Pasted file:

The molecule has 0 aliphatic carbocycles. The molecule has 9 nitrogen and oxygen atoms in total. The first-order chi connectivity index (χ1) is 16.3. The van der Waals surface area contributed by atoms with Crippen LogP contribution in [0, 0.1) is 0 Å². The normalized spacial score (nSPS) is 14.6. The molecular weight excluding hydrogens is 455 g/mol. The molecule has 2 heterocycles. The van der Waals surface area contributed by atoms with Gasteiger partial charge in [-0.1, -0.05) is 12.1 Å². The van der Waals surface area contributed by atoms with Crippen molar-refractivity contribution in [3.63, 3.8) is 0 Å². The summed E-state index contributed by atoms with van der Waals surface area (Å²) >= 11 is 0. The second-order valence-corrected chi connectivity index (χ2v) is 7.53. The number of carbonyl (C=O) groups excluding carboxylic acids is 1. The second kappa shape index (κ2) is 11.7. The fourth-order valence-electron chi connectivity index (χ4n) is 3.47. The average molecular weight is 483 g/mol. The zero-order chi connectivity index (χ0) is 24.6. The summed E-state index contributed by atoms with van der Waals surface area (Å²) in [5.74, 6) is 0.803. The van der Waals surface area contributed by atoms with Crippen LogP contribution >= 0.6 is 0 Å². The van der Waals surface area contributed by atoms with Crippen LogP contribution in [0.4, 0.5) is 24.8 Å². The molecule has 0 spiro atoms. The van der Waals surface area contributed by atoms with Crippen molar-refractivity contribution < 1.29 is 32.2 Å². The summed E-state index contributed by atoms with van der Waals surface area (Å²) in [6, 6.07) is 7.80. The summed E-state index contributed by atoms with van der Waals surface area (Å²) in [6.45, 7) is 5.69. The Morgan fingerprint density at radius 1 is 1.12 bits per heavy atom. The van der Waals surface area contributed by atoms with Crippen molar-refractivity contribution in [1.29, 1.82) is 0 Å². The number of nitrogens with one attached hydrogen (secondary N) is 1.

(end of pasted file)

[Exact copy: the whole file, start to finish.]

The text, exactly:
The molecule has 0 aliphatic carbocycles. The molecule has 9 nitrogen and oxygen atoms in total. The first-order chi connectivity index (χ1) is 16.3. The van der Waals surface area contributed by atoms with Crippen LogP contribution in [0, 0.1) is 0 Å². The normalized spacial score (nSPS) is 14.6. The molecular weight excluding hydrogens is 455 g/mol. The molecule has 2 heterocycles. The van der Waals surface area contributed by atoms with Gasteiger partial charge in [-0.1, -0.05) is 12.1 Å². The van der Waals surface area contributed by atoms with Crippen molar-refractivity contribution in [3.63, 3.8) is 0 Å². The summed E-state index contributed by atoms with van der Waals surface area (Å²) >= 11 is 0. The second-order valence-corrected chi connectivity index (χ2v) is 7.53. The number of carbonyl (C=O) groups excluding carboxylic acids is 1. The second kappa shape index (κ2) is 11.7. The fourth-order valence-electron chi connectivity index (χ4n) is 3.47. The average molecular weight is 483 g/mol. The zero-order chi connectivity index (χ0) is 24.6. The summed E-state index contributed by atoms with van der Waals surface area (Å²) in [5.74, 6) is 0.803. The van der Waals surface area contributed by atoms with Crippen LogP contribution >= 0.6 is 0 Å². The van der Waals surface area contributed by atoms with Crippen LogP contribution in [0.4, 0.5) is 24.8 Å². The molecule has 0 spiro atoms. The van der Waals surface area contributed by atoms with Crippen molar-refractivity contribution < 1.29 is 32.2 Å². The summed E-state index contributed by atoms with van der Waals surface area (Å²) in [6, 6.07) is 7.80. The summed E-state index contributed by atoms with van der Waals surface area (Å²) in [6.45, 7) is 5.69. The Morgan fingerprint density at radius 1 is 1.12 bits per heavy atom. The van der Waals surface area contributed by atoms with Crippen molar-refractivity contribution in [1.29, 1.82) is 0 Å². The number of nitrogens with one attached hydrogen (secondary N) is 1.